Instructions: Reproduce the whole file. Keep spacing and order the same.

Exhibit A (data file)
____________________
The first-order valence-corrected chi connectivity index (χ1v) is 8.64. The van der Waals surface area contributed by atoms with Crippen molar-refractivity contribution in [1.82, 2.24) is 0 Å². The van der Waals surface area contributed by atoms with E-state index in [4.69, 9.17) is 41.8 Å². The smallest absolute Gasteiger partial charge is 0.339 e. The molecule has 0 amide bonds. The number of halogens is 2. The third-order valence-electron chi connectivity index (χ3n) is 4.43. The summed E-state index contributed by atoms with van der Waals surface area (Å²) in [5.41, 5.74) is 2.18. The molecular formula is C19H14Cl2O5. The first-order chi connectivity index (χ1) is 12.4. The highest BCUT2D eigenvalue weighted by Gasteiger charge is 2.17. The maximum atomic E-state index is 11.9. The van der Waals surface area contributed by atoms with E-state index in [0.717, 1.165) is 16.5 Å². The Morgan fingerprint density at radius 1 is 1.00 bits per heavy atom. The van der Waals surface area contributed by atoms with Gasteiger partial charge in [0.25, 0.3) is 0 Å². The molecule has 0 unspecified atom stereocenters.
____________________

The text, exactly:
The first-order valence-corrected chi connectivity index (χ1v) is 8.64. The van der Waals surface area contributed by atoms with Crippen molar-refractivity contribution in [1.82, 2.24) is 0 Å². The van der Waals surface area contributed by atoms with E-state index in [4.69, 9.17) is 41.8 Å². The smallest absolute Gasteiger partial charge is 0.339 e. The molecule has 0 amide bonds. The number of halogens is 2. The third-order valence-electron chi connectivity index (χ3n) is 4.43. The summed E-state index contributed by atoms with van der Waals surface area (Å²) in [5.41, 5.74) is 2.18. The molecular formula is C19H14Cl2O5. The first-order chi connectivity index (χ1) is 12.4. The highest BCUT2D eigenvalue weighted by Gasteiger charge is 2.17. The maximum atomic E-state index is 11.9. The van der Waals surface area contributed by atoms with E-state index in [0.717, 1.165) is 16.5 Å². The Morgan fingerprint density at radius 1 is 1.00 bits per heavy atom. The van der Waals surface area contributed by atoms with Gasteiger partial charge in [0.25, 0.3) is 0 Å². The molecule has 0 unspecified atom stereocenters.